Executive Search in Japan – 2021 Outlook
Japanese Work Ethic Shifts with WFH
With the recent announcement of a State of Emergency in metropolitan Tokyo and the surrounding three prefectures, the outlook for Japan in 2021 is uncertain, to say the least.
In the current fiscal year that ends in March 2021, the government cut its gross domestic product forecast to a 5.2% contraction, which would be the biggest annual slump on record. Japan is expected to grow by 4% in price-adjusted real terms in fiscal 2022 starting in April 2021.
Compared to other countries, the relative impact of COVID-19 has been tough for Japan in 2020. Going forward, recovery is expected as the Olympic Game in 2021 and the availability of vaccines to the general public are all positives.
The talent market in Japan remains mixed. Although the job-to-applicants ratio has come down from its most recent high of 1.58 to 1.04 for the whole of Japan, there is still a shortage of skilled and professional staff. The shortage is most pronounced in IT and financial services as well as sales roles throughout all industries.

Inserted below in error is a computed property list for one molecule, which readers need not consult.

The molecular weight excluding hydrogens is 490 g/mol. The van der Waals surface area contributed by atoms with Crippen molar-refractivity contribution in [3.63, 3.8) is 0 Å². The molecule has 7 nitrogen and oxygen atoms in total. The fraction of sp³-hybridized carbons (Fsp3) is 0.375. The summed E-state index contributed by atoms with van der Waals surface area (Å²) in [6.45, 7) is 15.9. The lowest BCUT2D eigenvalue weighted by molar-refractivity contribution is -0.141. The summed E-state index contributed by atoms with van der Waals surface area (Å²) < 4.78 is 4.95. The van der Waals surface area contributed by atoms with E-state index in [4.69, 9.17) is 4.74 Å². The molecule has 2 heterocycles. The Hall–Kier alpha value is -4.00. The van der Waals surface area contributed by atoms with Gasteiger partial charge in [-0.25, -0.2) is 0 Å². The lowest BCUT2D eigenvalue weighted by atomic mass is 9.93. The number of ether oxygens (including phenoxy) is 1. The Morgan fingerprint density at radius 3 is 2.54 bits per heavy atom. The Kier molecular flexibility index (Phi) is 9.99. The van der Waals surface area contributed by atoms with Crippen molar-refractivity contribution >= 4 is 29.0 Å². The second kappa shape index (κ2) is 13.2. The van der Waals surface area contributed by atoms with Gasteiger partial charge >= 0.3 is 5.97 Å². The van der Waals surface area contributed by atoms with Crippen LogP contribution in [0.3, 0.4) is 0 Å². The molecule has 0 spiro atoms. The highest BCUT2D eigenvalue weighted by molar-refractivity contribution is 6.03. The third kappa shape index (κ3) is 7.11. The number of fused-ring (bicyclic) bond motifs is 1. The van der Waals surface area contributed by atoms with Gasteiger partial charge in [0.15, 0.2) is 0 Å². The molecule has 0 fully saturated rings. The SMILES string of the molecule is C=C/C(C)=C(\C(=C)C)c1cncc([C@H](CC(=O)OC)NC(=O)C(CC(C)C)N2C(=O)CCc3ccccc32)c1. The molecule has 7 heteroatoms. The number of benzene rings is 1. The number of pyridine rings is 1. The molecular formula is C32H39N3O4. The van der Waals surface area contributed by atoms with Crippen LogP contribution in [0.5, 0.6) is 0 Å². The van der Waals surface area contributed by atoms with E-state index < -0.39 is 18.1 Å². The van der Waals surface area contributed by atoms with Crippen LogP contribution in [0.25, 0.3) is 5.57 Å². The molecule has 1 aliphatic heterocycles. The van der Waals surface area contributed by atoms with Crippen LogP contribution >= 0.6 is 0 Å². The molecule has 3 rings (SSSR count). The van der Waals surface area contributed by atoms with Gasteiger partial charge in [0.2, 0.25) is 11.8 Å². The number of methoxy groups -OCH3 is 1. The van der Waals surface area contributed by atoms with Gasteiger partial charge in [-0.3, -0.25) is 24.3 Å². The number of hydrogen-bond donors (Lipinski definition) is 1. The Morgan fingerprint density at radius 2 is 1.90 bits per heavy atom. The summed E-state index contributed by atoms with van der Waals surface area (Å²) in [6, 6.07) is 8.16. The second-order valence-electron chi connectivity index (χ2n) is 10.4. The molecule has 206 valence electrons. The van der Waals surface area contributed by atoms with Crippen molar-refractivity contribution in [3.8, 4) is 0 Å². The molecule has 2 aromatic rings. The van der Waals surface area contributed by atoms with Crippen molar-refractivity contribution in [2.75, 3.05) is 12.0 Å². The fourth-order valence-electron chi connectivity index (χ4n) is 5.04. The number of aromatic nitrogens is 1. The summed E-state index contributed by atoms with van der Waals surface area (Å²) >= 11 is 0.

New Trends in 2021 in Japan
Despite the negative impact of COVID-19, there have also been several benefits to Japan as a whole. The new trends are as follows:
1) Work from home (WFH) is now accepted as an option: the Japan Government encourages companies to target 60% of their employees to work from home. Most companies are adapting with employees to embrace the new freedom and productivity that WFH creates. The tradition of long working hours as a work ethic is gradually being replaced by a better work-life-balance.
2) Online learning and remote training: rather than delaying internal training programs, companies are looking at how they can be creative in offering learning opportunities to their employees without holding face-to-face sessions.
3) Mental health and resilience of employees: companies are equipping their managers with the skills to recognize and deal with some of the new challenges they might be experiencing.
4) An increased focus on communication and listening: managers are learning new ways and tools to connect with their team despite WFH.
5) An increased focus on employee satisfaction: companies measure this with regular employee engagement surveys. These surveys give rise to demand for new areas of learning and development services.
In conclusion, 2021 will see companies being very selective in where they will use their training funds, and in hiring the necessary talent who can bring impact.
Contact Paula Sugawara, firstname.lastname@example.org and Simon Wan, email@example.com for additional discussions.
Information on Cornerstone’s Executive Search Offices in Japan